Daly siblings finally together in Dorset's "Downstairs"

Tyne and Tim Daly headline Theresa Rebeck's new play at Dorset Theatre Festival

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DORSET — Well, it's finally happened.

After four decades of life under the bright lights of Hollywood and Broadway, the Daly siblings, big sister and little brother, Tyne and Tim, have performed on stage for the first time in the world premiere of Theresa Rebeck's new play, "Downstairs," at Dorset Theatre Festival.

The play — which has been sold out with waiting lists for weeks — is directed by Adrienne Campbell-Holt, who also previously directed Tim Daly several seasons ago at Dorset in "Red."

It's worth noting that "Downstairs" opens Dorset's 40th anniversary season, and Dina Janis' seventh at the helm. As artistic/executive director, her Midas touch just won't let up.

Dorset is a jewel of a regional stage that has seen its share of zeniths and nadirs in four decades, but season after season Janis has shown an uncanny ability to bring together the right people and programs at the right place and time. As such, "Downstairs" continues the winning streak.

The action finds us in Irene and Jerry's (Tyne Daly, John Procaccino) dusty run down basement. There, Irene's brother Teddy (Tim Daly) has come for refuge, ostensibly from a job where he allegedly stole everything from trade secrets to sticky notes and felt pens.

This gives Irene a chance to reconnect and even to nurture her younger sibling, something she seems to crave because her relationship with Jerry comes across as one-sided, and suffocating.

As the siblings find clumsy ways to re-commune, Jerry interjects his dissatisfaction with Teddy in the basement. The twists and turns that follow are both comedic and tragic, like life itself in the realm of most families.

Rebeck write this play specifically with the Dalys in mind, and if this is the only time in their careers we will ever see them together, then not only was it worth the wait, but they made the most of it.

Tim was rightly disheveled and disoriented, creating the necessary ambiguity to have us wonder if he was slightly off center mentally, or just too beaten down by life's realities to take it anymore. He winced and wavered his way into our allegiance, even while craftily keep us somewhat at arm's length to sell his quirkiness.

Tyne's Irene evokes our empathy in ways that only a master of the craft can pull off. Her eyes, as in her youth, remain bastions of outward expression and inward heart wrenching. Ms. Rebeck gifted Tyne with some of the most subtle lines in the play and she was able to make them clarion calls of humanity.

Procaccino, a boisterous, charismatic New Yorker through and through, pulled off the distasteful and repulsive, and just nearly stole the show. His Jerry was such a poor excuse for a human being that at times it was uncomfortable just being in the theatre with that persona. Take note: that's superior acting.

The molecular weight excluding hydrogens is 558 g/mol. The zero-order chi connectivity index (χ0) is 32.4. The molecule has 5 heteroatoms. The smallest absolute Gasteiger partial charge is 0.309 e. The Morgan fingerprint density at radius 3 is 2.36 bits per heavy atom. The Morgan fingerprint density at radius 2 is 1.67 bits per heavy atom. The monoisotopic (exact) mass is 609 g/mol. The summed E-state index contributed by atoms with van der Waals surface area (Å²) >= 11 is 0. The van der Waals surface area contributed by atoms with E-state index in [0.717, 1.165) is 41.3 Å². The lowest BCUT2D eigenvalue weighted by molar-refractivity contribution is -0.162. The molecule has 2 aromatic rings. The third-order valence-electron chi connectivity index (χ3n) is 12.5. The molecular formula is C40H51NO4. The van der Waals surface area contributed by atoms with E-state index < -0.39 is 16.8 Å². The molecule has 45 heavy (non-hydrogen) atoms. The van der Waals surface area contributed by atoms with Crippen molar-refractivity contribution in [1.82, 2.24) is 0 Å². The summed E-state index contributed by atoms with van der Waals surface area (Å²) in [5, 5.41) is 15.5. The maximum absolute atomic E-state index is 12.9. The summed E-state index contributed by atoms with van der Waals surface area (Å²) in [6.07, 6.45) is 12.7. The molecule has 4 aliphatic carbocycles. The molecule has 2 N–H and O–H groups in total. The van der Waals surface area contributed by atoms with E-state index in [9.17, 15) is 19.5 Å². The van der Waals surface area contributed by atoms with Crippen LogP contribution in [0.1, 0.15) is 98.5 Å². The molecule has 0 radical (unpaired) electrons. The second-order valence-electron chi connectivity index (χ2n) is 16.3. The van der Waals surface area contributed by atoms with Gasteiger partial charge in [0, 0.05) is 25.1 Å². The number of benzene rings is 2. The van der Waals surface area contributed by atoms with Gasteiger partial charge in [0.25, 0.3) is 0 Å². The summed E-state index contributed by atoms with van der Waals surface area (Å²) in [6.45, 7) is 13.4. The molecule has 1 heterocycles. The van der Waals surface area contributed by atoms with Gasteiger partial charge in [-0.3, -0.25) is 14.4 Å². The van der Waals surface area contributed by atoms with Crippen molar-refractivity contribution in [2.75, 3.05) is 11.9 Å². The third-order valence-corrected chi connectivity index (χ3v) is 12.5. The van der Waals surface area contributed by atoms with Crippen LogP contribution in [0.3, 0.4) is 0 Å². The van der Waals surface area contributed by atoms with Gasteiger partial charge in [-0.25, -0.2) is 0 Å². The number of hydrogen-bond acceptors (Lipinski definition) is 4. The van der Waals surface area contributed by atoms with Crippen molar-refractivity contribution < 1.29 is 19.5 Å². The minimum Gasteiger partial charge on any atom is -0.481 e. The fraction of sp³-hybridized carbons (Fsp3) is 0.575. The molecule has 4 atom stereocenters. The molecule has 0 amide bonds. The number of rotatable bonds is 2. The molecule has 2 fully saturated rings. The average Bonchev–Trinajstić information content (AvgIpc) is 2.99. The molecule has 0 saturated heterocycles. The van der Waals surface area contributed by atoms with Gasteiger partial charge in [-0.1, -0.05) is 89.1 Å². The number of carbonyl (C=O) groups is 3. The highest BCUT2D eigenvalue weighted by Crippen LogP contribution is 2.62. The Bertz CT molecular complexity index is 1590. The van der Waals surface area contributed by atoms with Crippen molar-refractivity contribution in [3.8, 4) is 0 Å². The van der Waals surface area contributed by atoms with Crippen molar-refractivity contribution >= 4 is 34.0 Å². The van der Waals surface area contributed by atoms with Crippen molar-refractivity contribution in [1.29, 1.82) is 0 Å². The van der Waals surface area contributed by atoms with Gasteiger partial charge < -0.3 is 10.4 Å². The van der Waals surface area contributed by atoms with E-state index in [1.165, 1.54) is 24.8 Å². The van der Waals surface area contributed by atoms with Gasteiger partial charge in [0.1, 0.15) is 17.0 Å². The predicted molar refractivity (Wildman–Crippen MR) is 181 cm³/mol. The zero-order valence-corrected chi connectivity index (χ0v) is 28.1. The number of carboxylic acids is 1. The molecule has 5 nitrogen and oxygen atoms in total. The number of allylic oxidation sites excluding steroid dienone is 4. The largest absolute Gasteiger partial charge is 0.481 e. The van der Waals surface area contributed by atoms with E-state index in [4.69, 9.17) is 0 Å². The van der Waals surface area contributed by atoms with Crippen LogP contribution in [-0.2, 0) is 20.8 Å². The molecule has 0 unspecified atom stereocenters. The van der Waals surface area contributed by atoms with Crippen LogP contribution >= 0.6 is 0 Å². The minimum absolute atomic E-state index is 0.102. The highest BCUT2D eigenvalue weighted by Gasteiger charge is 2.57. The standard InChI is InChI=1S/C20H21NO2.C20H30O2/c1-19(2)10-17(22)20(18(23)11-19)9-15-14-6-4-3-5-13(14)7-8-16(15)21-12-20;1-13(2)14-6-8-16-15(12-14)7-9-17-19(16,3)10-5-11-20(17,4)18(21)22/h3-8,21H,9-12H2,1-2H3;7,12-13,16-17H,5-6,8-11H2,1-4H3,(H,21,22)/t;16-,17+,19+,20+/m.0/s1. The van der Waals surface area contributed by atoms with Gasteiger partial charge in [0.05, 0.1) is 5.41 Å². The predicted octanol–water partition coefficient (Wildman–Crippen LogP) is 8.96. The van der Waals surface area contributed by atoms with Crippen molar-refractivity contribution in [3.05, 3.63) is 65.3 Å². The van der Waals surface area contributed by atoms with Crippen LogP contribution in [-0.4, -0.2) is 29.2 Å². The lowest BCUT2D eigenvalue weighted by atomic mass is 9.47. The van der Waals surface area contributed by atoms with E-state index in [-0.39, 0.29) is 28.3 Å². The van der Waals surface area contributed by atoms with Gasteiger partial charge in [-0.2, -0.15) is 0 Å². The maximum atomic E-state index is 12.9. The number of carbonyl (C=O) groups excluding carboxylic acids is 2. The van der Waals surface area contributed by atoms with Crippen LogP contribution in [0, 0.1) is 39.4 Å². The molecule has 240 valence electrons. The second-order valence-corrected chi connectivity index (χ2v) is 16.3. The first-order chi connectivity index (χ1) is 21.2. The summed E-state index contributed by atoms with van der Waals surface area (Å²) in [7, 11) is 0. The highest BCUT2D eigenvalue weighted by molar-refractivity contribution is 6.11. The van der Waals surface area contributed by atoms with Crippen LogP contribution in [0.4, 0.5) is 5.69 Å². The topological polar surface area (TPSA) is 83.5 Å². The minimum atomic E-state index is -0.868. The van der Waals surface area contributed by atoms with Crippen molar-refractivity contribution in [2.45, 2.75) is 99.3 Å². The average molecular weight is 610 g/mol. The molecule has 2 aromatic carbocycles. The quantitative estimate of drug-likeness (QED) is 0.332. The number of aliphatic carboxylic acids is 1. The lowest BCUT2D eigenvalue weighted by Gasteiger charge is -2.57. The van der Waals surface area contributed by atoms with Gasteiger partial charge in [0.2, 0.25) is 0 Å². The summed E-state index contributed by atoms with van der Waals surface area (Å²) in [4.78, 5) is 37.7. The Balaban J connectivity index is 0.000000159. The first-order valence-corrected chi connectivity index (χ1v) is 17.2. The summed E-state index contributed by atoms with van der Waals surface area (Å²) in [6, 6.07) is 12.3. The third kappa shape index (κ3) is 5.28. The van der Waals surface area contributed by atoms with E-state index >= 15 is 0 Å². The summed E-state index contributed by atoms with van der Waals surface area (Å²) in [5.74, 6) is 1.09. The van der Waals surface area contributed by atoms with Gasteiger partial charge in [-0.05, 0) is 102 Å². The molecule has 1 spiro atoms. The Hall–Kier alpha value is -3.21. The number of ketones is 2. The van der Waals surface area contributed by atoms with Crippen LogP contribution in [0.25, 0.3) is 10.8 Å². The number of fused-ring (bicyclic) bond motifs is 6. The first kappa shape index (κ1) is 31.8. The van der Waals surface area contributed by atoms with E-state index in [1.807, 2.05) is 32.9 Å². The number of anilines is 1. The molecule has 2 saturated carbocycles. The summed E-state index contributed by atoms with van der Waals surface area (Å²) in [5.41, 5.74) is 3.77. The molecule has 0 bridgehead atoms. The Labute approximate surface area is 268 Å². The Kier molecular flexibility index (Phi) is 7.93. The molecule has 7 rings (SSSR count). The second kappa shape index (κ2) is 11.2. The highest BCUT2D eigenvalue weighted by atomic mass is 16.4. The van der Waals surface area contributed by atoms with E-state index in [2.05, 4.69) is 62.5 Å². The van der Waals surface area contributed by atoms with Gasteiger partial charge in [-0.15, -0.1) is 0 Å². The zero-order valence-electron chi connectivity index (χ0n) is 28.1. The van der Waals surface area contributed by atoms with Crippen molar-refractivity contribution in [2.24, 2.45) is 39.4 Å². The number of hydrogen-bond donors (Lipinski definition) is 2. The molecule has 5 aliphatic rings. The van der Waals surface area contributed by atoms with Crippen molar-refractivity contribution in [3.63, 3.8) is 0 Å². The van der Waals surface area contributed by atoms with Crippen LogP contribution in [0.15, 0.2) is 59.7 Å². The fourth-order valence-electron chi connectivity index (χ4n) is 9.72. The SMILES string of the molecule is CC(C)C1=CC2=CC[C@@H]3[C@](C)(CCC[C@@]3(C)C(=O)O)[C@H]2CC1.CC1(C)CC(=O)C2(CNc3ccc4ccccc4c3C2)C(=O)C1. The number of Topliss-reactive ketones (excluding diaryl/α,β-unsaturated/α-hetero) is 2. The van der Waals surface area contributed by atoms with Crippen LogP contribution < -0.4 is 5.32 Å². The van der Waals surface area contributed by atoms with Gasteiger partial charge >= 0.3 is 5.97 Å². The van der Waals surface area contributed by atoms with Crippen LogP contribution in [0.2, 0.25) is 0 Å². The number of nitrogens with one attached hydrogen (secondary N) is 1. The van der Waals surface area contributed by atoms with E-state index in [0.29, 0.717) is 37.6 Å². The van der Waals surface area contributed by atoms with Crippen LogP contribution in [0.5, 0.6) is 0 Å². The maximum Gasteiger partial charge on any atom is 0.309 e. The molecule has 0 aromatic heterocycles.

It's apparent Ms. Campbell-Holt had her charges primed for this performance, and, as she noted to me last week when discussing the show for another article, the acting chops on her three players and the intensity of their preparation made her job much easier.

Narelle Sissons' excellent set really did pass for an old, dusty basement that hid its secrets well, and costumes by Charles Schoonmaker were austere yet expressive. Michael Giannitti's lights hit several seminal moments in concert with well-done sound by ML Dogg in accompaniment. Finally, one can see Will Rucker's stage management was on time and target throughout.

Ms. Rebeck can take heart that the play she wrote expressly for the Dalys is a viscerally human story, and easily her most relatable to everyday people of all the works she has premiered at Dorset. Even her obligatory cartridge of F-bombs hit the mark this time, and didn't come across as gratuitous or vulgar.

The play did have one blip that Ms. Rebeck could address in her revisions after this run. While 90-ish minute plays with no intermissions are all the rage today, "Downstairs" clocked in at 105 minutes, too bulky not to have a break. There are several places where considerable time can be sliced out, both with action that lingers a tad, as well as dialogue that continues pounding home a point already made a minute (or more) earlier.

But "Downstairs" remains Ms. Rebeck's best Dorset play to date. It went down into a basement, but reached lofty heights in meaning and passion. This is why everyone jumped to their feet within second of the final lines, and those lucky enough to have scored a ticket are in for actors, writer, crew, and company at their very finest.

"Downstairs" will run through July 8 at Dorset Theatre Festival, 104 Cheney Rd., Dorset. Info: 802-867-2223 or dorsettheatrefestival.org

— Follow award-winning freelance journalist Telly Halkias on Twitter: @TellyHalkias

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